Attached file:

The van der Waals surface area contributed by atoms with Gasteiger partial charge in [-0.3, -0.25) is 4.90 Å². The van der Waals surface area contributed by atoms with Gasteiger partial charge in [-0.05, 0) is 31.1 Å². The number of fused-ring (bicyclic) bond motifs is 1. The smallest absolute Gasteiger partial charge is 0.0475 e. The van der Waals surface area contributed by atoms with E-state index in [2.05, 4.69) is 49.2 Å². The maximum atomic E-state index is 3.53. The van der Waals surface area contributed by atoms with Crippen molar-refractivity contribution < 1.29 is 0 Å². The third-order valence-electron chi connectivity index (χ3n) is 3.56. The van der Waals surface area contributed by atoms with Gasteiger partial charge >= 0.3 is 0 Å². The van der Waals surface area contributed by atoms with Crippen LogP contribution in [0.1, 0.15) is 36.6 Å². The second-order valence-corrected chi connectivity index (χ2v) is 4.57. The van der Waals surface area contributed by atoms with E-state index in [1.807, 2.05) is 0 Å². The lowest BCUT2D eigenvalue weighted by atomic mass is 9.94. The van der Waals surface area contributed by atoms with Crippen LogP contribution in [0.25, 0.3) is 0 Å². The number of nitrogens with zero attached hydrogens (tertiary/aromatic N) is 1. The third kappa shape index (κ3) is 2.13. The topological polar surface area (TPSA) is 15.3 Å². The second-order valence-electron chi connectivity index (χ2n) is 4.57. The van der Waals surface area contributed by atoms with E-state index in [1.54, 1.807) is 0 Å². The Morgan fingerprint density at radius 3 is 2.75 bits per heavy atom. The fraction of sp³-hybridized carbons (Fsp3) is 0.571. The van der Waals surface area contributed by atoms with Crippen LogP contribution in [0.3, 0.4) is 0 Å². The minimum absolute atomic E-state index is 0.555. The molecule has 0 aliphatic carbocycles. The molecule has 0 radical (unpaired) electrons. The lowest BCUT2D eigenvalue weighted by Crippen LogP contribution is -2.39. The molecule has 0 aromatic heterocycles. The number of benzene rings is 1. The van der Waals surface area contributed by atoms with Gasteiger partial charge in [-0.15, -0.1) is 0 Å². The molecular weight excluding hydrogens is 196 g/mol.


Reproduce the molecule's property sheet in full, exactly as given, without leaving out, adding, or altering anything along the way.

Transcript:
The van der Waals surface area contributed by atoms with Gasteiger partial charge in [-0.3, -0.25) is 4.90 Å². The van der Waals surface area contributed by atoms with Gasteiger partial charge in [-0.05, 0) is 31.1 Å². The number of fused-ring (bicyclic) bond motifs is 1. The smallest absolute Gasteiger partial charge is 0.0475 e. The van der Waals surface area contributed by atoms with E-state index in [2.05, 4.69) is 49.2 Å². The maximum atomic E-state index is 3.53. The van der Waals surface area contributed by atoms with Crippen molar-refractivity contribution < 1.29 is 0 Å². The third-order valence-electron chi connectivity index (χ3n) is 3.56. The van der Waals surface area contributed by atoms with Gasteiger partial charge >= 0.3 is 0 Å². The van der Waals surface area contributed by atoms with Crippen LogP contribution in [0.1, 0.15) is 36.6 Å². The second-order valence-corrected chi connectivity index (χ2v) is 4.57. The van der Waals surface area contributed by atoms with E-state index in [1.807, 2.05) is 0 Å². The lowest BCUT2D eigenvalue weighted by atomic mass is 9.94. The van der Waals surface area contributed by atoms with Crippen LogP contribution in [0.25, 0.3) is 0 Å². The number of nitrogens with zero attached hydrogens (tertiary/aromatic N) is 1. The third kappa shape index (κ3) is 2.13. The topological polar surface area (TPSA) is 15.3 Å². The second-order valence-electron chi connectivity index (χ2n) is 4.57. The van der Waals surface area contributed by atoms with E-state index in [1.54, 1.807) is 0 Å². The Morgan fingerprint density at radius 3 is 2.75 bits per heavy atom. The fraction of sp³-hybridized carbons (Fsp3) is 0.571. The van der Waals surface area contributed by atoms with Crippen LogP contribution in [0.3, 0.4) is 0 Å². The minimum absolute atomic E-state index is 0.555. The molecule has 0 aliphatic carbocycles. The molecule has 0 radical (unpaired) electrons. The lowest BCUT2D eigenvalue weighted by Crippen LogP contribution is -2.39. The molecule has 0 aromatic heterocycles. The number of benzene rings is 1. The van der Waals surface area contributed by atoms with Gasteiger partial charge in [-0.15, -0.1) is 0 Å². The molecular weight excluding hydrogens is 196 g/mol.